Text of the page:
Cryptocurrency is a form of digital money that operates through code and computers.
This technology uses cryptography to create open systems where digital assets are available and transferrable to anyone worldwide, with no need for intermediaries. In other words, cryptocurrency significantly alters the way value is understood to be moved, held, and recorded.
To operate this system, cryptocurrency transactions are recorded and agreed upon by decentralized (often anonymous) nodes committed to upholding the network. Each blockchain keeps a ledger of completed transactions, ensuring that funds are never double-spent and all network activity is collectively stored openly for anyone to view.
The encoded keys of the accounts that “sign” the transactions are protected by cryptography. To prove what transactions were signed by which accounts, one can simply look it up on the blockchain (the public key); it is practically impossible for a signature to be forged because of the complexity of the code (private key). When users send funds to their crypto wallet they are sending a message to be recorded on the blockchain that the crypto asset is now in control of the public key that was specified in the transaction.
The first cryptocurrency invented was Bitcoin, developed in 2008 by Satoshi Nakamoto as “electronic cash.” What makes Bitcoin (and crypto in general) different from other currencies? You may hear the following terms used to describe the features of cryptocurrency:
Peer-to-Peer: Users can send money to other persons and accounts. All they need is the public address for the wallet and they can instantly remit money to others. No long waiting times, no central authority to pass funds through, no requirements, and no extra service fees other than the cost to send a network transaction.
Permissionless: Bitcoin and most other crypto are permissionless; that is, anyone can use the protocols as they are designed without permission or registration. There is no government oversight or KYC required to use the blockchain to buy, sell, trade, and send crypto that is decentralized and open.
Trustless: Simply stated, you don’t have to trust an authority to send and receive crypto. The code of the blockchain ensures the reliable safety and relative anonymity of transactions and can only function the way it is programmed to do.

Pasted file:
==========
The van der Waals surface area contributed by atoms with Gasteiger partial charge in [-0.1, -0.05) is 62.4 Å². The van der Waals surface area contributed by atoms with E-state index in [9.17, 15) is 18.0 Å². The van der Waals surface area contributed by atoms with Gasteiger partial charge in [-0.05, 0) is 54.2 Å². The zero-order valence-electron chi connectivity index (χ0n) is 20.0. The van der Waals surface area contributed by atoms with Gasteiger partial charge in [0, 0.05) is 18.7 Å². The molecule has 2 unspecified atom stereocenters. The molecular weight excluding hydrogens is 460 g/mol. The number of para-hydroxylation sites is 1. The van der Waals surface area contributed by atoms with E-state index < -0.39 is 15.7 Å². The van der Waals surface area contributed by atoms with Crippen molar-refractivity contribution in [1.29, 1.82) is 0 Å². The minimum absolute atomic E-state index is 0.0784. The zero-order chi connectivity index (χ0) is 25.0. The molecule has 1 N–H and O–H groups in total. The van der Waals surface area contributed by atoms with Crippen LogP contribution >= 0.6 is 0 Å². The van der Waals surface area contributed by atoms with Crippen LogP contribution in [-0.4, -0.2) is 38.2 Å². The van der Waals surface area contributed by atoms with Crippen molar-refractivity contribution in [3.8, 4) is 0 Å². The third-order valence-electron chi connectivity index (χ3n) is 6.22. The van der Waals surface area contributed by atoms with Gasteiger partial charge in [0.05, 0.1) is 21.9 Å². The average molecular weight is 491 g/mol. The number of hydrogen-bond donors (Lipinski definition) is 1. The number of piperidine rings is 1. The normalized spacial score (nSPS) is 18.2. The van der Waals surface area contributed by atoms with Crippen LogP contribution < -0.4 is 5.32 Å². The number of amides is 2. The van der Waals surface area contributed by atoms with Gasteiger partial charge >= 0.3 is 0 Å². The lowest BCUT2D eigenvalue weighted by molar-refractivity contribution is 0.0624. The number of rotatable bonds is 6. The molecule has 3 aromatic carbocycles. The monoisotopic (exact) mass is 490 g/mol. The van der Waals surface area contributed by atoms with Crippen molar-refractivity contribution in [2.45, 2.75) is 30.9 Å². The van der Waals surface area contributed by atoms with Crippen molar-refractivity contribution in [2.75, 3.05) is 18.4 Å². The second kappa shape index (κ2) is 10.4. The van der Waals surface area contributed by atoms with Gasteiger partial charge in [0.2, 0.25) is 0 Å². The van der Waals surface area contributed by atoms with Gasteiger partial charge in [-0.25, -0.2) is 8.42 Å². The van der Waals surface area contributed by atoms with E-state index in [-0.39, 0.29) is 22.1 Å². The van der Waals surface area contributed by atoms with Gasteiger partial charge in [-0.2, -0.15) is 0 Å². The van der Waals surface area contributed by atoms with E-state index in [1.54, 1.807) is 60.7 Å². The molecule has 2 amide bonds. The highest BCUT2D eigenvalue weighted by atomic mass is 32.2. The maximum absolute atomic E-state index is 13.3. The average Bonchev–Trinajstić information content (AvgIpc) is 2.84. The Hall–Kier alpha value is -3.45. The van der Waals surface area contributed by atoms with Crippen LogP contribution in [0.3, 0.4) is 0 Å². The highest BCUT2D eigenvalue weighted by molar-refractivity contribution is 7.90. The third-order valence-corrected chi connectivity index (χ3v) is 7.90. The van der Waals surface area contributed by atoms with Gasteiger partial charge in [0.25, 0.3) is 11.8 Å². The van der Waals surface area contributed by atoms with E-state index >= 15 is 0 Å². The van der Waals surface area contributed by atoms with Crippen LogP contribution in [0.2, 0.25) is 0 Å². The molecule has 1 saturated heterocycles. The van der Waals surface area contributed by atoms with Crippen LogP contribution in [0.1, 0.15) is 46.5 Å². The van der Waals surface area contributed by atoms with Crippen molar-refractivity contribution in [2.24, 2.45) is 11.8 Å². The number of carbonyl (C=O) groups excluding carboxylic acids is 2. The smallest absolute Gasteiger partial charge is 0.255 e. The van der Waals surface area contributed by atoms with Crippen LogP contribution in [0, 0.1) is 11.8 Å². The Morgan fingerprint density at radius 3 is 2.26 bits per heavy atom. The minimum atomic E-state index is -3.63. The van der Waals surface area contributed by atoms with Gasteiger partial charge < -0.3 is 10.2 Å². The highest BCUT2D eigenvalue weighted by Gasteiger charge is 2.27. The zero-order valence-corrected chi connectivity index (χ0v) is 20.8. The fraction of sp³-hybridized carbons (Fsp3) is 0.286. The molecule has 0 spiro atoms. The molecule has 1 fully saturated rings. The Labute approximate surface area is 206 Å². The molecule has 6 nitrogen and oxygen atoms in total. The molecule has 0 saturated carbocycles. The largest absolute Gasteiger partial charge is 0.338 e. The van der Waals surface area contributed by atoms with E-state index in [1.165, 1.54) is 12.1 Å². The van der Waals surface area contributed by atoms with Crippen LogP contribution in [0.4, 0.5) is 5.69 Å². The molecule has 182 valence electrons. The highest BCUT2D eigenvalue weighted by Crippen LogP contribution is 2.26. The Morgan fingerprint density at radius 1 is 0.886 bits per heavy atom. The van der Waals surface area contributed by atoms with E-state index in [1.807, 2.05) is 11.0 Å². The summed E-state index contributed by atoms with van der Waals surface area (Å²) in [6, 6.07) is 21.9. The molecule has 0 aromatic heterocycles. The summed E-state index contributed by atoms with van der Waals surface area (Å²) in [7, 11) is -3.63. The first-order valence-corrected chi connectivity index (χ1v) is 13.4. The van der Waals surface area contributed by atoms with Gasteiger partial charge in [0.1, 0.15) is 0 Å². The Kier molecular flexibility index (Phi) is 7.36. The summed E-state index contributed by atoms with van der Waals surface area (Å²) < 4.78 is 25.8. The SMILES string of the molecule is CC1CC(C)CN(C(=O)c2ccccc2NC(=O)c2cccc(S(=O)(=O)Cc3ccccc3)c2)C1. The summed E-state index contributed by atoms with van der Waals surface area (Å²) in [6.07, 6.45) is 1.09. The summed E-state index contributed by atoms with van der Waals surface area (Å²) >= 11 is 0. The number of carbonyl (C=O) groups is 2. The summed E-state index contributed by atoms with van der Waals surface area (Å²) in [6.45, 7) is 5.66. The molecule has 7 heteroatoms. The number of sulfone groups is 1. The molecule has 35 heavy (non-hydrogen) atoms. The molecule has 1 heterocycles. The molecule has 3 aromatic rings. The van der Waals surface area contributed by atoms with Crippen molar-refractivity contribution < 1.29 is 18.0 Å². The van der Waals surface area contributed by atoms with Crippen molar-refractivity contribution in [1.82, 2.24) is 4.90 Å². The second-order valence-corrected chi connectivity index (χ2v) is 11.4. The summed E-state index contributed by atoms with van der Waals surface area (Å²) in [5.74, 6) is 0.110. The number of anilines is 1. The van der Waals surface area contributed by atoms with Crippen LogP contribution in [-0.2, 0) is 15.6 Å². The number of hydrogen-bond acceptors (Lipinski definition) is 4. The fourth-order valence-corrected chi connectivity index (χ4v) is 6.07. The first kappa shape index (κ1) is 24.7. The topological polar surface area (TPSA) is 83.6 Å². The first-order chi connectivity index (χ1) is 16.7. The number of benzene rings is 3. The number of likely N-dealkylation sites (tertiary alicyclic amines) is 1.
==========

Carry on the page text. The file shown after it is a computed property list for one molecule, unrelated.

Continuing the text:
Immutable: Once transactions are recorded on the blockchain, they cannot be changed by any one person or entity. All nodes maintaining the network participate in consensus mechanisms: they must all agree that the history of transactions is complete and accurate at all times in order to validate the blockchain.
The general and primary purpose of cryptocurrency is to provide secure yet transparent and affordable means of monetary exchange that function separately from governments and financial custodians.
Bitcoin and Ethereum are still the largest cryptocurrencies by popularity and market cap, and yet there are thousands of other different crypto projects, all with different use cases, transaction speeds, privacy attributes and transactional costs. Ethereum and other “programmable money” networks offer a variety of ways to earn interest, take out loans, or perform other activities that are typically faster and cheaper than traditional banking with fiat currency.
As time goes on, more and more retail stores and services have begun accepting cryptocurrency as payment, possibly signaling adoption for real world use cases outside of just speculating on price. The instant finality of cryptocurrency and the innovation possible within this financial sphere make it an appealing way to quickly and easily access digital funds all around the world.